Despite concerns to the contrary, Medicaid patients don’t appear to be seeing lower-quality doctors,” said Dr. Michael Barnett, lead author of the study, a physician with the Brigham and Women’s Hospital and an assistant professor at the Harvard T.H. Chan School of Public Health. “Though raising the prices Medicaid pays doctors may increase physician participation, enhancing enrollees’ access to care, it isn’t likely to change the quality of care patients receive once they are in the doctor’s office….In a way, this is good news — the medical system doesn’t seem to discriminate by insurance status. It also means that public programs appear to be relatively cost-efficient, spending less than private payers for care of similar quality.


Keeping kids out of court

Last week the New Orleans City Council took a significant step toward reducing the number of youth who are arrested, after the Louisiana Center for Children’s Rights presented disturbing data regarding the racial breakdown of youth in the city who are charged with a crime. But, as The Times Picayune/ columnist Jarvis DeBerry points out, there’s still much work to be done to reduce racial disparities in the city’s criminal justice system:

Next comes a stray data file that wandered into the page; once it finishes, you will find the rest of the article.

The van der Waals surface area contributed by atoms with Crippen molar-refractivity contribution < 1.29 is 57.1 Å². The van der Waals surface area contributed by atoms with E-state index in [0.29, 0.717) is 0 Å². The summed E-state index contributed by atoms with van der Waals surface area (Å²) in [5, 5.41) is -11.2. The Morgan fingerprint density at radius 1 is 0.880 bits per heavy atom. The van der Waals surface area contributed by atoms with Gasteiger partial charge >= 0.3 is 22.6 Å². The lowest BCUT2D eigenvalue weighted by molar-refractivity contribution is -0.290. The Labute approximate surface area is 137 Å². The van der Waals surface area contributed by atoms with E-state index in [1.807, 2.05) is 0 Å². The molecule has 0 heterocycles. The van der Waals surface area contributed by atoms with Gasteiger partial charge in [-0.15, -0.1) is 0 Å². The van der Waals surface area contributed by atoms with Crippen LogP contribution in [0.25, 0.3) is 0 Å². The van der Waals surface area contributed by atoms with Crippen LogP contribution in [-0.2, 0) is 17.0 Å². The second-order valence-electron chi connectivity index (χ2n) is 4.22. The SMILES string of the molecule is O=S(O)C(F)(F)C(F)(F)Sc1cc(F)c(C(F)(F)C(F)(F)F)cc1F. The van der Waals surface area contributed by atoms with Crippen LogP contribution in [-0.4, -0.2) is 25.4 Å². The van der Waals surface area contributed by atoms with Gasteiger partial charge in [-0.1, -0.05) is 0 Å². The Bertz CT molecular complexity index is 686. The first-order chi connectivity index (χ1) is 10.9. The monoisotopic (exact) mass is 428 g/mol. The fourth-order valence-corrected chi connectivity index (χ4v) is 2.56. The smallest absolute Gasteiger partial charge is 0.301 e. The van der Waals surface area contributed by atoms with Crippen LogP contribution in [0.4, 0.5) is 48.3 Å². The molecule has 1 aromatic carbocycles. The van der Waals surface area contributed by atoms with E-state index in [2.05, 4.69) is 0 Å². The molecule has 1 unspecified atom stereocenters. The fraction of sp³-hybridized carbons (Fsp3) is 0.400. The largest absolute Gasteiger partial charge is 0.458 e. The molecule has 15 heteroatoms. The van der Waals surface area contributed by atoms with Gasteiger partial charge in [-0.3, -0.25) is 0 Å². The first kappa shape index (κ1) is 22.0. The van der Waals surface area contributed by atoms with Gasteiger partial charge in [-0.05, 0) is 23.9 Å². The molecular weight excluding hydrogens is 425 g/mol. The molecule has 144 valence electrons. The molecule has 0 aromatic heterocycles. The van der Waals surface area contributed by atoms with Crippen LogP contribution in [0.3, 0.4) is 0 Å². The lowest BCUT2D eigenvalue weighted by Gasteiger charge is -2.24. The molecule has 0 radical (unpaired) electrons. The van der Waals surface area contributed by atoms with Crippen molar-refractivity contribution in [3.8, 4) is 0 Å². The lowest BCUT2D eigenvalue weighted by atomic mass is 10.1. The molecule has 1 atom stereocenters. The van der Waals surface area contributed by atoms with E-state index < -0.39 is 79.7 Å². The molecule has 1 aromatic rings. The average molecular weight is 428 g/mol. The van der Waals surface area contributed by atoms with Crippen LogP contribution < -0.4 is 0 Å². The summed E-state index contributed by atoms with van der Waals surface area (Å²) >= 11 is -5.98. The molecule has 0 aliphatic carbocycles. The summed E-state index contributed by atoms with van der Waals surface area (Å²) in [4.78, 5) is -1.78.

It is good news, but it appears that the council members are overselling the impact this ordinance will have.  Reducing the number of arrests won’t by itself address the problem that almost all the young people being arrested are black. The City Council’s ordinance addresses troubling statistics regarding minor offenses.  But we know that that’s not where the only problems are. When the Civil Rights Division of the Department of Justice released its 2011 report about the New Orleans Police Department, it cited a statistic from 2009 that showed that the department had “arrested 500 African-American males and eight white males under the age of 17 for serious offenses.” For girls in that age range, the numbers were 65 black people arrested and one white person.


Number of the Day

66 –  Percentage of minimum wage workers in Louisiana who are women.  (Source: Economic Policy Institute)